No secret: Discover Egypt's treasures downtown
It’s a long way back to the latest rotating exhibit at the Virginia Discovery Museum. Visitors may enter the museum in modern times, but as they make their way to the Back Gallery past Discovery Theater, Showalter Cabin, and Jefferson’s Corner, they are drawn deeper into the past. Traveling through the stone passage that once was the rainforest hallway, they emerge into an archaeologist’s land of dreams where “Secrets of the Nile: Exploring Ancient Egypt” invites children to experience the culture and the mystery of a fascinating time and place.
Kids have no trouble getting into the spirit of this ancient time. At the outdoor market, where spider monkeys hang around the wooden posts holding up a canvas canopy, we found a group of second graders bartering for wine, bread, and fruit. The girls, dressed in white robes with large, round purple and gold collars, were carrying their wares in baskets on their heads, taking the meal to feed the warriors.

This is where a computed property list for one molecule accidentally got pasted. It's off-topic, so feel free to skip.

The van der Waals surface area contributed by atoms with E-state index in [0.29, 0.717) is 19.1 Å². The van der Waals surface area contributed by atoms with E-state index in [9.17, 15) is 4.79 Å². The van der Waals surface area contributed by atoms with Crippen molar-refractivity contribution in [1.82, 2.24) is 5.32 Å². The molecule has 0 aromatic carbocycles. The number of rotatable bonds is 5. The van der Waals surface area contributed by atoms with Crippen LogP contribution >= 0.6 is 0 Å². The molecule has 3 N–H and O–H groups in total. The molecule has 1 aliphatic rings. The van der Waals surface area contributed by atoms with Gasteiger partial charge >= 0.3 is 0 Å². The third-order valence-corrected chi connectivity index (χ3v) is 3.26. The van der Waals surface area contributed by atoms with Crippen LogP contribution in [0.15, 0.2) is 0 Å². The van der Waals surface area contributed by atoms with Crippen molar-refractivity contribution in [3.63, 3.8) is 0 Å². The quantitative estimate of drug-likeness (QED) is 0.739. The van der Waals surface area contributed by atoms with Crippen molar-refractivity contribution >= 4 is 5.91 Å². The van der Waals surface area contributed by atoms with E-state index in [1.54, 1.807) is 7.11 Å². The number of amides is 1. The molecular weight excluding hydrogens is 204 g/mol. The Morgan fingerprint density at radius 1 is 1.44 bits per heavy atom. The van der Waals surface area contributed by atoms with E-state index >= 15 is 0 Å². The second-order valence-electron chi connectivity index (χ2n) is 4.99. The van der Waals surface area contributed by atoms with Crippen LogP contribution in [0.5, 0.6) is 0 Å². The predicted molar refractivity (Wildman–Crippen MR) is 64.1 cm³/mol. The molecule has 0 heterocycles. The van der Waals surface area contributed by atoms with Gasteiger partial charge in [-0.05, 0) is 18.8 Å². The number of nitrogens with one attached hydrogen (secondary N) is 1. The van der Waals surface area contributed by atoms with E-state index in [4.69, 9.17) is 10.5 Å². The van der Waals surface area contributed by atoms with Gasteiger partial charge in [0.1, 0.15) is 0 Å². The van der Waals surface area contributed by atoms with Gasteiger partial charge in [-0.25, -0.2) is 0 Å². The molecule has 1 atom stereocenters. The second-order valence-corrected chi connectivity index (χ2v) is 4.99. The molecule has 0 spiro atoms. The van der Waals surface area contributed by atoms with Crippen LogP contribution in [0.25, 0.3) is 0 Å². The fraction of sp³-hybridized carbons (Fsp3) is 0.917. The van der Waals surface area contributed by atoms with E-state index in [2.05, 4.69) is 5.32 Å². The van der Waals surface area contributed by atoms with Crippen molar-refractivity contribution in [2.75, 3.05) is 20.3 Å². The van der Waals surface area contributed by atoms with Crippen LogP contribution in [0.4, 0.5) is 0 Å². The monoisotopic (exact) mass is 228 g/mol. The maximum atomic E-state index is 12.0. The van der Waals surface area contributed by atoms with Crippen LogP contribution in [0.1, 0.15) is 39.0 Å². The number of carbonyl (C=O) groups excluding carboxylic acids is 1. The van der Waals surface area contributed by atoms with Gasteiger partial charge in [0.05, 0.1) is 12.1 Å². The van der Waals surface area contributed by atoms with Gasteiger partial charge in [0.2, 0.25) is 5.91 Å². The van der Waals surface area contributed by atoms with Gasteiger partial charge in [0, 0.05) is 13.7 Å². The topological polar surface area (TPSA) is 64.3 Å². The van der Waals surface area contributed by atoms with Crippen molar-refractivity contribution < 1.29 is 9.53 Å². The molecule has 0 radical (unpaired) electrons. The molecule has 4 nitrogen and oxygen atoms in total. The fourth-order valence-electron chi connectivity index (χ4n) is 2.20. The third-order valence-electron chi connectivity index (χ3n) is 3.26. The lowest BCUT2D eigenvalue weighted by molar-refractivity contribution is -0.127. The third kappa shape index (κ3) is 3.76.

A seven-year-old explorer wound his way through the elaborately decorated passages of Pharaoh’s tomb where he used his Rosetta Stone to decipher hieroglyphic messages along the way. In the interior chamber, other young visitors were preparing the soft-sculpture body of the king for ritual mummification. This ruler seems to have lived a good life, for when they weighed his heart, it was lighter than a feather.
Kids can construct a pyramid with wooden blocks, or help build the tomb of King Tutankhamun using a pulley and some dowel “logs” to pull the heavy stone up the hill. Some may want to ride up the Nile from the Temple of Abu Simbel to the delta city of Alexandria, along the way gaining some insight into what daily life might have been like for the people of this ancient civilization. Others may want to help the archaeologists fit together the chards of a newly excavated vessel or create their own cartouche, an image drawn within an oval representing one’s proper name.
“This is one of the best [exhibits] I’ve seen here,” says Julia Gottschalk, Peabody School’s second grade teacher who brought her class to spend the afternoon. “It’s really well done.”
Informative, imaginative, engaging for both children and their adult companions… I have to agree: “Secrets of the Nile” is another must see at the VDM.
Alas, after six years of creating these outstanding and fascinating displays, Exhibit and Outreach Coordinator Fenella Belle tells us “Secrets of the Nile” is her last.
“Secrets of the Nile: Exploring Ancient Egypt” is on display through January 5 and is included in the price of museum admission. East end of the Downtown Mall. 977-1025.